Ontario launches its fourth joint enforcement campaign
February 1, 2000
NORTH BAY, Ont. - Police and Transportation Ministry officers in Northern Ontario have launched their fourth-annual joint inspection campaign, meaning a focused inspection blitz in the region over the...
NORTH BAY, Ont. – Police and Transportation Ministry officers in Northern Ontario have launched their fourth-annual joint inspection campaign, meaning a focused inspection blitz in the region over the next four months.
The Commercial Vehicle Enforcement Initiative, launched in January, is unique to northern areas of the province, says Jeff Griffith, the Ontario Ministry of Transportation’s regional road safety planner based in North Bay. “The program extends from Burk’s Falls to Hearst, and then along Hwy. 69 from MacTier through to Sudbury, and along (Hwy. 17) to Blind River to the west and Mattawa to the east.”
While the program focuses on commercial vehicles, police officers also use the patrols to target aggressive motorists of every ilk, he adds.
“We both have the same goal,” adds Staff Sgt. Dave Crown, traffic and marine manager for the OPP’s Northeast Region, based in North Bay. “Back when the program first started, there were concerns at the time of aggressive driving and unsafe trucks on the road. At the time, there were problems with aggressive logging trucks in the Gogama area (north of Sudbury), up along Hwy. 144 and some cross highways there.”
A logging truck collided with a snowplow in a fatal accident in 1996, leading to a series of meetings with community and trucking representatives that gave birth to the program.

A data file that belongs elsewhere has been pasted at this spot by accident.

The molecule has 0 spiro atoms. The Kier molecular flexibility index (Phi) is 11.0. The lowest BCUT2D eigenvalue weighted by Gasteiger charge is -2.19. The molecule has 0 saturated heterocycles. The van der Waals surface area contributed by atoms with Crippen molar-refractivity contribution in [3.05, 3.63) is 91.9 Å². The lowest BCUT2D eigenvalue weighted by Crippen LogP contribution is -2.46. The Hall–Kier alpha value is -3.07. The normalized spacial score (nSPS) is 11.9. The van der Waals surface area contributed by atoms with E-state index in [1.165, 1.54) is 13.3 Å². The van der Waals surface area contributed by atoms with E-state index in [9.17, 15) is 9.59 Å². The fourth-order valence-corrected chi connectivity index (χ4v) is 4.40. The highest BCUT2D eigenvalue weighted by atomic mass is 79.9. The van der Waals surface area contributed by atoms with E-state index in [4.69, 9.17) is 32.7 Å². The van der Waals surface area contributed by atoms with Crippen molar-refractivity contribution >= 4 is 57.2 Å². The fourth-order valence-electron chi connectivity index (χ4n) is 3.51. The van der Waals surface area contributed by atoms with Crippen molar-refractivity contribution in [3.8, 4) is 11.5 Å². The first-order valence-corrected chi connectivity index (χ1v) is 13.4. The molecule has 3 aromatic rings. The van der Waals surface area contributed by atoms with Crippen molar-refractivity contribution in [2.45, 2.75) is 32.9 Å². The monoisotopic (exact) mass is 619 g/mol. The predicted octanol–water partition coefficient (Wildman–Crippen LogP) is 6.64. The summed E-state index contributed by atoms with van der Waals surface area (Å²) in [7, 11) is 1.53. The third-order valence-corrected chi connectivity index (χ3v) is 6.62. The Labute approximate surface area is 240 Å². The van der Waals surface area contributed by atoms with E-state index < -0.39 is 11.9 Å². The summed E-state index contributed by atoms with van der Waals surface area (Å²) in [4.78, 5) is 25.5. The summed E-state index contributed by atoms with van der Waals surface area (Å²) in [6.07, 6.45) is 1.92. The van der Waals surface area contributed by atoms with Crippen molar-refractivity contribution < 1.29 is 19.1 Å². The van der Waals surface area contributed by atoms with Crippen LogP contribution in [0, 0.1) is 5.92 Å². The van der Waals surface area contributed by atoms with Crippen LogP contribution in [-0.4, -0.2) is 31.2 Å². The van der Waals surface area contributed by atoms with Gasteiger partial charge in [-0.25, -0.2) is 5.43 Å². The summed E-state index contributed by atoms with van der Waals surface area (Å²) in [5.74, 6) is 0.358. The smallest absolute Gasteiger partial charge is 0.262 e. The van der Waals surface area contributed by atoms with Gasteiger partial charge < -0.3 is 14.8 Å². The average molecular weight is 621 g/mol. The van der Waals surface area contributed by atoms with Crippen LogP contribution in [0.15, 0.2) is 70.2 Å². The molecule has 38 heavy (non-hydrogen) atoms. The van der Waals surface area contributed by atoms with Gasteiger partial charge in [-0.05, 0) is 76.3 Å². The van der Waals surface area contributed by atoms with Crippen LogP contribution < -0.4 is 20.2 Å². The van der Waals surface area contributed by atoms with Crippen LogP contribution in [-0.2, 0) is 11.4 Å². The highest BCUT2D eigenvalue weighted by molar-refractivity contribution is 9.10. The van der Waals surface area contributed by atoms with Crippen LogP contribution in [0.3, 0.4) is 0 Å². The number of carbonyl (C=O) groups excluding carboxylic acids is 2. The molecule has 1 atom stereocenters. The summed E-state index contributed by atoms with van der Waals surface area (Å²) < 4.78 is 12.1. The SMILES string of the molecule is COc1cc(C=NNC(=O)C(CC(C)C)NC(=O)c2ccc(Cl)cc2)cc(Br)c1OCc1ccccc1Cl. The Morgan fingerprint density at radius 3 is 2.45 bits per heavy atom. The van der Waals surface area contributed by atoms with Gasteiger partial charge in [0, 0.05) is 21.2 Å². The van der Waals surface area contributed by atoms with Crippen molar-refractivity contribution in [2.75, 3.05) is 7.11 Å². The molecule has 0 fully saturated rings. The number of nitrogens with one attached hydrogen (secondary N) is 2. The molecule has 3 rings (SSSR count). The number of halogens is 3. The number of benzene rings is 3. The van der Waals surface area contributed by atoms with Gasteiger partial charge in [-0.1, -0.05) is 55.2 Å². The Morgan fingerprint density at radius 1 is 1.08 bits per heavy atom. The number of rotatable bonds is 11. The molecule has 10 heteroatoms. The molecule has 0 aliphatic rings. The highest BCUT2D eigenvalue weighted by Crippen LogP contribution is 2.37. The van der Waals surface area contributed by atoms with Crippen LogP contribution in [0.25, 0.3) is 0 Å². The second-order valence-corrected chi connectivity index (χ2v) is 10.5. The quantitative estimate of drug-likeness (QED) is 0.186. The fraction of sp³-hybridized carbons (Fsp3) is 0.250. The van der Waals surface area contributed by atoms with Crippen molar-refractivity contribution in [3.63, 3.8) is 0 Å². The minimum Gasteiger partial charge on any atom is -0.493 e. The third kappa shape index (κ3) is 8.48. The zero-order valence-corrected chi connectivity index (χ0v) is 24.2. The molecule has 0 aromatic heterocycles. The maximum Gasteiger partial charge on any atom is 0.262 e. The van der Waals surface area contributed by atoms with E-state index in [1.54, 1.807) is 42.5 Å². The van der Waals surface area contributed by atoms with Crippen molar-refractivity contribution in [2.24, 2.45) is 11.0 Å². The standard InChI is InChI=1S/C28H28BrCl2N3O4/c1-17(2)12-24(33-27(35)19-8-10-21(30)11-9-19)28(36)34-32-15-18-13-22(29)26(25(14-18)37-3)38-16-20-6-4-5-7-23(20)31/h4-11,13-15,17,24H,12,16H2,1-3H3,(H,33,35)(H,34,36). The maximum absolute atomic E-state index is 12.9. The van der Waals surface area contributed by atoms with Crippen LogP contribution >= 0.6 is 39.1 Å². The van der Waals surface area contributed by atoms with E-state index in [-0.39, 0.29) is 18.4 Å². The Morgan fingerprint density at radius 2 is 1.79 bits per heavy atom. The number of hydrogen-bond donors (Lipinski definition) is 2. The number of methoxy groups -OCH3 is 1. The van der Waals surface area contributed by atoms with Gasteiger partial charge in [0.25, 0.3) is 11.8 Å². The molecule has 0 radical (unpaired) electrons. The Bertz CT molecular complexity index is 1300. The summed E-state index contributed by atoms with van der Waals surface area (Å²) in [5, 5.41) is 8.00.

Typically, each of the program’s nine teams involves two officers – one from the MTO and the other from the OPP – who work together about one day a week. Representatives from all three districts gather in a single location once a month to blitz a specific area.
“We’re seeing an increase in operator compliance and a decrease in the number of defects being found,” adds Griffith.
In 1997, the program pulled over 961 commercial vehicles, laid 268 charges and placed 39 vehicles out of service. With the expansion from five to eight teams in 1998, there were 1,924 commercial vehicles stopped, 238 charges laid and 58 vehicles placed out of service. A particular focus on the Hwy. 69 corridor in 1999 led to 1,952 stops, 305 charges and 74 vehicles taken out of service.
“Brakes still continue to be the Number 1, or the most common, defect for placing a truck out of service,” he adds. But suspension, steering and tire problems also continue to make their presence known.
Still, the effort to enforce regulations on commercial trucks doesn’t end with the annual joint initiative.
“We do it all year,” he says, “but we don’t collect statistics from it.” n